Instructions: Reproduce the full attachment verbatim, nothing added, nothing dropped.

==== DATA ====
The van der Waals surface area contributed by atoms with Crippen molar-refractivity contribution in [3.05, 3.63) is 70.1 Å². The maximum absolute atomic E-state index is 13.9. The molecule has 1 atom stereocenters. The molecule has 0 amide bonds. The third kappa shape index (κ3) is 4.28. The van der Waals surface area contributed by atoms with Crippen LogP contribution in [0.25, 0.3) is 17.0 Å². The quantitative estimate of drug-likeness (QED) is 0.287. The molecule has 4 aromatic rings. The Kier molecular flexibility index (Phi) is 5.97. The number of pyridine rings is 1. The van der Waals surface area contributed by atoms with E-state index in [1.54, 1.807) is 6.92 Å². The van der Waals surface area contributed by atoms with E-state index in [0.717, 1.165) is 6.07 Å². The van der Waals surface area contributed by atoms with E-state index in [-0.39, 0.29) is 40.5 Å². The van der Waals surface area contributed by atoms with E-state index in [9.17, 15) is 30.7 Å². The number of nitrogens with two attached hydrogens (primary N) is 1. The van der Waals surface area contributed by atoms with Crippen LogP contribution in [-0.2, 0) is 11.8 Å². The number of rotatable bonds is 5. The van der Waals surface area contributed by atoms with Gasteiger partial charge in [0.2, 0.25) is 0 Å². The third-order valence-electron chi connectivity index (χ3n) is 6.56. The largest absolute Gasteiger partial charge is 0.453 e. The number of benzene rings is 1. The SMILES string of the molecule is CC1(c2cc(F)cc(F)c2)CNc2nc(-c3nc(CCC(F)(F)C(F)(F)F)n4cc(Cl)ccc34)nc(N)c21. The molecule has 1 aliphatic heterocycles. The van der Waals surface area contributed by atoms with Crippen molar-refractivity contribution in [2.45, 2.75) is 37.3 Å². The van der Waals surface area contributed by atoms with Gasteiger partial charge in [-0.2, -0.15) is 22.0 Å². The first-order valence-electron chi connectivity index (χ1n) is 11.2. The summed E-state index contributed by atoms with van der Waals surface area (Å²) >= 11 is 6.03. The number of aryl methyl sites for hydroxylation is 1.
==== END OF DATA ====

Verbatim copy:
The van der Waals surface area contributed by atoms with Crippen molar-refractivity contribution in [3.05, 3.63) is 70.1 Å². The maximum absolute atomic E-state index is 13.9. The molecule has 1 atom stereocenters. The molecule has 0 amide bonds. The third kappa shape index (κ3) is 4.28. The van der Waals surface area contributed by atoms with Crippen LogP contribution in [0.25, 0.3) is 17.0 Å². The quantitative estimate of drug-likeness (QED) is 0.287. The molecule has 4 aromatic rings. The Kier molecular flexibility index (Phi) is 5.97. The number of pyridine rings is 1. The van der Waals surface area contributed by atoms with E-state index in [1.54, 1.807) is 6.92 Å². The van der Waals surface area contributed by atoms with E-state index in [0.717, 1.165) is 6.07 Å². The van der Waals surface area contributed by atoms with E-state index in [-0.39, 0.29) is 40.5 Å². The van der Waals surface area contributed by atoms with E-state index in [9.17, 15) is 30.7 Å². The number of nitrogens with two attached hydrogens (primary N) is 1. The van der Waals surface area contributed by atoms with Crippen LogP contribution in [-0.2, 0) is 11.8 Å². The number of rotatable bonds is 5. The van der Waals surface area contributed by atoms with Gasteiger partial charge in [0.2, 0.25) is 0 Å². The third-order valence-electron chi connectivity index (χ3n) is 6.56. The largest absolute Gasteiger partial charge is 0.453 e. The number of benzene rings is 1. The SMILES string of the molecule is CC1(c2cc(F)cc(F)c2)CNc2nc(-c3nc(CCC(F)(F)C(F)(F)F)n4cc(Cl)ccc34)nc(N)c21. The molecule has 1 aliphatic heterocycles. The van der Waals surface area contributed by atoms with Crippen molar-refractivity contribution in [2.45, 2.75) is 37.3 Å². The van der Waals surface area contributed by atoms with Gasteiger partial charge in [-0.2, -0.15) is 22.0 Å². The first-order valence-electron chi connectivity index (χ1n) is 11.2. The summed E-state index contributed by atoms with van der Waals surface area (Å²) >= 11 is 6.03. The number of aryl methyl sites for hydroxylation is 1.